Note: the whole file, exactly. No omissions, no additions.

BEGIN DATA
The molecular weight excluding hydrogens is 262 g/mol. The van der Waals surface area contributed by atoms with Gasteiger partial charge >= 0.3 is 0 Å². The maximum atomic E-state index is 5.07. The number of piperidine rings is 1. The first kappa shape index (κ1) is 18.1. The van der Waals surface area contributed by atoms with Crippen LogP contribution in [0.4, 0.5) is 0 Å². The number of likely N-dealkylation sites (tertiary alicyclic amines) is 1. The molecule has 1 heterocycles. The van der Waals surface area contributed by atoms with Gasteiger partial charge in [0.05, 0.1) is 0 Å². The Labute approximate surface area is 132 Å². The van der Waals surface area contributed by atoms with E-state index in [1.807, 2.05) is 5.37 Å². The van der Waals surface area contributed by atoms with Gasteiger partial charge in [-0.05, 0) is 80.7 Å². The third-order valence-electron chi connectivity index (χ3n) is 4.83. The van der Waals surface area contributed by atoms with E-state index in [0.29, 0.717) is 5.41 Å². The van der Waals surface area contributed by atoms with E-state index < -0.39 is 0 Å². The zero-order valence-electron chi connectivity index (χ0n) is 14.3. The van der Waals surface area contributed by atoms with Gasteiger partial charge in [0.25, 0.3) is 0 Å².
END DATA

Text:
The molecular weight excluding hydrogens is 262 g/mol. The van der Waals surface area contributed by atoms with Gasteiger partial charge >= 0.3 is 0 Å². The maximum atomic E-state index is 5.07. The number of piperidine rings is 1. The first kappa shape index (κ1) is 18.1. The van der Waals surface area contributed by atoms with Crippen LogP contribution in [0.4, 0.5) is 0 Å². The number of likely N-dealkylation sites (tertiary alicyclic amines) is 1. The molecule has 1 heterocycles. The van der Waals surface area contributed by atoms with Gasteiger partial charge in [0.05, 0.1) is 0 Å². The Labute approximate surface area is 132 Å². The van der Waals surface area contributed by atoms with E-state index in [1.807, 2.05) is 5.37 Å². The van der Waals surface area contributed by atoms with Gasteiger partial charge in [-0.05, 0) is 80.7 Å². The third-order valence-electron chi connectivity index (χ3n) is 4.83. The van der Waals surface area contributed by atoms with E-state index in [0.29, 0.717) is 5.41 Å². The van der Waals surface area contributed by atoms with E-state index < -0.39 is 0 Å². The zero-order valence-electron chi connectivity index (χ0n) is 14.3. The van der Waals surface area contributed by atoms with Gasteiger partial charge in [0.25, 0.3) is 0 Å².